Apart from maintaining interest rates stable by keeping the repo rate at 4%, the RBI has also approved loan structuring opportunities for small and medium businesses under its ‘Restructuring 2.0‘ declaration in May 2021.
But we must also take note of the fact that the banking regulator has also been granting clear directives to lenders to drive clear of risky investments, by installing in place more stringent borrowing standards. Therefore, not much has improved for small and medium scale builders in the real Indian estate sector.
Given the ongoing crisis, industry organisation CREDAI has addressed an open letter to Prime Minister Narendra Modi, demanding necessary measures to improve the weakened real Indian estate sector, the second-largest employment producing sector in India after agriculture. According to data, over 52 million people are engaged in the real estate sector in India.
While declaring that the current circumstance is much like the financial crisis of 2008, the CREDAI has requested the government to offer a ‘one-time restructuring of loans to help builders overcome the crisis, something that the banking regulator has done to support industries deal with the devastation brought by the global economic crisis in 2008.
The real estate industry is also of the opinion that such restructuring is supported for all accounts that were regular as of December 31, 2019.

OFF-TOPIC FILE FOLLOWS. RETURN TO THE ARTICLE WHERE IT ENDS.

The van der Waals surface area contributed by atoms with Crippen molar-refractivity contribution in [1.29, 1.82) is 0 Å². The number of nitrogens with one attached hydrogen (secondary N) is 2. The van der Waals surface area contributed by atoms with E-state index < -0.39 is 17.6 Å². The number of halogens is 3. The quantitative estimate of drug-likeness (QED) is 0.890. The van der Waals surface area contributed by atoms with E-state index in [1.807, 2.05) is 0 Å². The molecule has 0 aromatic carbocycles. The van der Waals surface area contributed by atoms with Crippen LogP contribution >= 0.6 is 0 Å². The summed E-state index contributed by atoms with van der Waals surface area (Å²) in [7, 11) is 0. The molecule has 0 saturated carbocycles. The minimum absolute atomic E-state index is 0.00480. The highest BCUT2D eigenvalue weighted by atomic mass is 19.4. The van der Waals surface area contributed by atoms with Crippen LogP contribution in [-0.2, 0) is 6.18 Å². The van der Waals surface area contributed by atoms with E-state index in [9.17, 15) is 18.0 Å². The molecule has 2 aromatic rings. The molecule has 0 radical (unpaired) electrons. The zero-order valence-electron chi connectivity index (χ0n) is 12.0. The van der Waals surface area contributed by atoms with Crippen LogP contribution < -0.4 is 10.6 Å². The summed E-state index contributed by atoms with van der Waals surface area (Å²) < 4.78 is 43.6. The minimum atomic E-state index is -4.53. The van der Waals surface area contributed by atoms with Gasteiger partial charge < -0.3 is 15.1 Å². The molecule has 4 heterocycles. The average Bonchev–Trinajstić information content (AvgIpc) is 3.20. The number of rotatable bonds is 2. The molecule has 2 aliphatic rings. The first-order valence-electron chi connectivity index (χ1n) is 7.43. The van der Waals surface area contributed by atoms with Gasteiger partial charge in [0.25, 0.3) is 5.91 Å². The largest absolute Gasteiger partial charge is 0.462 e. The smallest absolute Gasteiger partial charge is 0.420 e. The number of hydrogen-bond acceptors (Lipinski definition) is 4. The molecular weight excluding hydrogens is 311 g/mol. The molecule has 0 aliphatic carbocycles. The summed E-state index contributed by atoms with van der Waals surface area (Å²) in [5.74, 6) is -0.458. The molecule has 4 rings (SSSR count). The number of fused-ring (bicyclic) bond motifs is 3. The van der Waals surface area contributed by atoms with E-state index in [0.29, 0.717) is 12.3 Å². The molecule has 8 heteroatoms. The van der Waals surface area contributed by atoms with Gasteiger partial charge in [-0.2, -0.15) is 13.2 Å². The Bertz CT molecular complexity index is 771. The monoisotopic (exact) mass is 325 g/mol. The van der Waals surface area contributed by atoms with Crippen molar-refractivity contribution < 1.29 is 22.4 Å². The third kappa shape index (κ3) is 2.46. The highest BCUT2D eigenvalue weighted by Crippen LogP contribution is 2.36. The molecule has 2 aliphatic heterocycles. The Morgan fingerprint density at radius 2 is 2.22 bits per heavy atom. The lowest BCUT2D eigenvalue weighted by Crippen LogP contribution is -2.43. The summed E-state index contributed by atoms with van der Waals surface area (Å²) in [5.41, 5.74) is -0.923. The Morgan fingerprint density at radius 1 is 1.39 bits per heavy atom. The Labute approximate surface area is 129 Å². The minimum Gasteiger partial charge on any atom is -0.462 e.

Further help for the sector in the form of institutional funding would also be a significant way to strengthen a sector that can pull the economy out of the present troubled condition. It is important to remember that SBI Emergency Credit Line is already there to support builders sail over the crisis. CREDAI believes that more banks and NBFC be permitted to offer this facility.
Facilitating the sector through increased liquidity support is extremely crucial at this crisis since buyer sentiment concerning residential housing is considered positive, an event that has taken a severe defeat between 2014 and 2019 because of many instances of developer bankruptcy and project delays, particularly in the NCR market.
New hopes in the Real Sector
In a consumer poll by Housing.com in the September-December 2020 quarter, 43% of respondents chose real estate as their favoured asset class. Fixed deposits and stocks were the second and third most favourite investment option among the participants, respectively.
On repeated support, the sector might certainly emerge out of the crisis sooner than later. Initial signs of this are already evident in the fact that a total of 21,839 new units were inaugurated in the eight housing markets of India during Q2CY21, indicating an increase of 74 per cent year-on-year, according to data available with PropTiger.com.
This is also suggestive of the fact that developers in India are eager to go the extra mile to draw on the positive buyer attitude and are bringing up new projects notwithstanding a hard time at hand.
This may be the moment for the government, which has on various occasions emphasised the vital role real estate plays in developing the overall economy, to come ahead and lead the talk by proposing more funding schemes to the cash-hit builders in India.